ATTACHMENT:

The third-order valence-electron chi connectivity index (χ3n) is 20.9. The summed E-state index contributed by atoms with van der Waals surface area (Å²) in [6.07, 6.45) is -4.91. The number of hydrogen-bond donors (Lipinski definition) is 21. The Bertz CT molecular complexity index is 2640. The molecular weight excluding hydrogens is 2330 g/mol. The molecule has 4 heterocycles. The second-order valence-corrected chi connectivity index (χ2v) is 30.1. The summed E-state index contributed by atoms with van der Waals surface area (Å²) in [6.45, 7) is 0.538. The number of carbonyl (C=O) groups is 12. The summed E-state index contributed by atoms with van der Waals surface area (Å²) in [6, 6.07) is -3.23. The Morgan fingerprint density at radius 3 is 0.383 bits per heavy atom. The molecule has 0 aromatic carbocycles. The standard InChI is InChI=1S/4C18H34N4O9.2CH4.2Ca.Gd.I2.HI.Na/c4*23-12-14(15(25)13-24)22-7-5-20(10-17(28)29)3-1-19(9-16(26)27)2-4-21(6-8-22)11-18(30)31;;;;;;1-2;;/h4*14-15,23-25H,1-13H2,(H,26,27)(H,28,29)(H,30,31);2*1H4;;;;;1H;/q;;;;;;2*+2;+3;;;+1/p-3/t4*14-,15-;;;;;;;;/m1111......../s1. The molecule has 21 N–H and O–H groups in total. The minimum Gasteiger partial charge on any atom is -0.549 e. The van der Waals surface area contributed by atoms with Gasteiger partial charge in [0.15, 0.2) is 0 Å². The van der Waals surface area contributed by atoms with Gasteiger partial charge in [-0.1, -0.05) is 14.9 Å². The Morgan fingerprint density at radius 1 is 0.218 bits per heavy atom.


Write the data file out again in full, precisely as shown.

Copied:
The third-order valence-electron chi connectivity index (χ3n) is 20.9. The summed E-state index contributed by atoms with van der Waals surface area (Å²) in [6.07, 6.45) is -4.91. The number of hydrogen-bond donors (Lipinski definition) is 21. The Bertz CT molecular complexity index is 2640. The molecular weight excluding hydrogens is 2330 g/mol. The molecule has 4 heterocycles. The second-order valence-corrected chi connectivity index (χ2v) is 30.1. The summed E-state index contributed by atoms with van der Waals surface area (Å²) in [6.45, 7) is 0.538. The number of carbonyl (C=O) groups is 12. The summed E-state index contributed by atoms with van der Waals surface area (Å²) in [6, 6.07) is -3.23. The Morgan fingerprint density at radius 3 is 0.383 bits per heavy atom. The molecule has 0 aromatic carbocycles. The standard InChI is InChI=1S/4C18H34N4O9.2CH4.2Ca.Gd.I2.HI.Na/c4*23-12-14(15(25)13-24)22-7-5-20(10-17(28)29)3-1-19(9-16(26)27)2-4-21(6-8-22)11-18(30)31;;;;;;1-2;;/h4*14-15,23-25H,1-13H2,(H,26,27)(H,28,29)(H,30,31);2*1H4;;;;;1H;/q;;;;;;2*+2;+3;;;+1/p-3/t4*14-,15-;;;;;;;;/m1111......../s1. The molecule has 21 N–H and O–H groups in total. The minimum Gasteiger partial charge on any atom is -0.549 e. The van der Waals surface area contributed by atoms with Gasteiger partial charge in [0.15, 0.2) is 0 Å². The van der Waals surface area contributed by atoms with Gasteiger partial charge in [-0.1, -0.05) is 14.9 Å². The Morgan fingerprint density at radius 1 is 0.218 bits per heavy atom.